Music and Art In Your Backyard

The Gravity of the Situation: A Woman’s Place in Space and Film

For years, Hollywood has been trying to sell us remakes, sequels, prequels, and busloads of comic books on the silver screens, and they have been enormously successful. With the mainstreaming of three-dimensional IMAX in local theaters everywhere, they’re even justified in raising ticket prices for these regurgitated stories. Hunky male leads, textbook villainesses, and more CGI baddies than any nerd could honestly care for have practically brainwashed audiences into thinking they really enjoy seeing the same movie multiple times. Even James Cameron’s Avatar plays out like Disney’s Pocahontas, only with robots instead of musical montages.

So what’s a girl to see in theaters these days? If you weren’t already aware, Hollywood markets itself for the male demographic between the ages of 12 and 35 because that’s who’s making/spending money (or so they think)[1]. But if you’re like me, the girl who saves her last $12 and digs out that outdated student ID for a discount ticket, you’re probably wondering what all those expanded dimensions mean for women in the industry.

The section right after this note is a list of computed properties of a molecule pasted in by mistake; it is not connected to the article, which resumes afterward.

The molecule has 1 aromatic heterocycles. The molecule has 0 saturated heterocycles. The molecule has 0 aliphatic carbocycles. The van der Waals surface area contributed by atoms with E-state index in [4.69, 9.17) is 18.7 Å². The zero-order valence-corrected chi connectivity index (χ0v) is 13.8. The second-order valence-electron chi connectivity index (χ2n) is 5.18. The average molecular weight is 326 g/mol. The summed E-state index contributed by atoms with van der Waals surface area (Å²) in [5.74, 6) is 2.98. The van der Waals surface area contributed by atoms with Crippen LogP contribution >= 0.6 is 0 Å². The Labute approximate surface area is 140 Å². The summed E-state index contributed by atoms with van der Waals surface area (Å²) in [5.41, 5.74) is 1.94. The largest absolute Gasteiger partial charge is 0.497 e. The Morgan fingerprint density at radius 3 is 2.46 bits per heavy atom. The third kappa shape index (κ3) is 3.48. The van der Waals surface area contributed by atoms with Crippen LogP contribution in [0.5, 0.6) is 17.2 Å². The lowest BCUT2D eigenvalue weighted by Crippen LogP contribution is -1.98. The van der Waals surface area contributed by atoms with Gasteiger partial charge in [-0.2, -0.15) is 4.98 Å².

Because there aren’t many of us.

 Image from

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Sure, ladies have graced the stage with their bosoms since ancient times, but when it comes to penning the script, holding the camera, and mastering the complex roles, the successes come few and far between[2]. Even last year’s winner was a sex addict. And when Best Supporting Actress goes to a prostitute, you start to wonder where all the supposed cultural advancements in media have gone. Now, both women earned those statues (more or less), but where do the stereotypes end and the successes begin?